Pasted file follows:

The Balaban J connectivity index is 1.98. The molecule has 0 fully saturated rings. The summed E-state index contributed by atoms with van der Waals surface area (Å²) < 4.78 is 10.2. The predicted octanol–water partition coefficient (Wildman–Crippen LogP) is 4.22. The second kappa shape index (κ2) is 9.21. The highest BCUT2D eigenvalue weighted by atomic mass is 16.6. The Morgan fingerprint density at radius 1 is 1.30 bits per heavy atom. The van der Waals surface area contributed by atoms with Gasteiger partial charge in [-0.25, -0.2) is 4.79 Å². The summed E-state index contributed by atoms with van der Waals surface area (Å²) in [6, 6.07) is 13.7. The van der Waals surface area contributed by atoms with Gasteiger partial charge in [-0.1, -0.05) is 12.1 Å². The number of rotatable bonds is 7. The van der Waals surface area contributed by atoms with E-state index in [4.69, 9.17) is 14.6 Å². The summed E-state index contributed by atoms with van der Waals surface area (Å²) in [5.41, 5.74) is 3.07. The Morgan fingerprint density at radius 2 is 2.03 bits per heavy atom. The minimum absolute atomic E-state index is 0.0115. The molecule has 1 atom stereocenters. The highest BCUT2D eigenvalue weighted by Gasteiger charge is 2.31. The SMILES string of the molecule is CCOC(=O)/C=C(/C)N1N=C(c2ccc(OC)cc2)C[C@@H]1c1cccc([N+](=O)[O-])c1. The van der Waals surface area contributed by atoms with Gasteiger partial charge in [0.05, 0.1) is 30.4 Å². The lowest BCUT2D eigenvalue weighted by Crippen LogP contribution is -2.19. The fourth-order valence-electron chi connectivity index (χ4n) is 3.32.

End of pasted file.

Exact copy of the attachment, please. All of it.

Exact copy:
The Balaban J connectivity index is 1.98. The molecule has 0 fully saturated rings. The summed E-state index contributed by atoms with van der Waals surface area (Å²) < 4.78 is 10.2. The predicted octanol–water partition coefficient (Wildman–Crippen LogP) is 4.22. The second kappa shape index (κ2) is 9.21. The highest BCUT2D eigenvalue weighted by atomic mass is 16.6. The Morgan fingerprint density at radius 1 is 1.30 bits per heavy atom. The van der Waals surface area contributed by atoms with Gasteiger partial charge in [-0.25, -0.2) is 4.79 Å². The summed E-state index contributed by atoms with van der Waals surface area (Å²) in [6, 6.07) is 13.7. The van der Waals surface area contributed by atoms with Gasteiger partial charge in [-0.1, -0.05) is 12.1 Å². The number of rotatable bonds is 7. The van der Waals surface area contributed by atoms with E-state index in [4.69, 9.17) is 14.6 Å². The summed E-state index contributed by atoms with van der Waals surface area (Å²) in [5.41, 5.74) is 3.07. The Morgan fingerprint density at radius 2 is 2.03 bits per heavy atom. The minimum absolute atomic E-state index is 0.0115. The molecule has 1 atom stereocenters. The highest BCUT2D eigenvalue weighted by Gasteiger charge is 2.31. The SMILES string of the molecule is CCOC(=O)/C=C(/C)N1N=C(c2ccc(OC)cc2)C[C@@H]1c1cccc([N+](=O)[O-])c1. The van der Waals surface area contributed by atoms with Gasteiger partial charge in [0.05, 0.1) is 30.4 Å². The lowest BCUT2D eigenvalue weighted by Crippen LogP contribution is -2.19. The fourth-order valence-electron chi connectivity index (χ4n) is 3.32.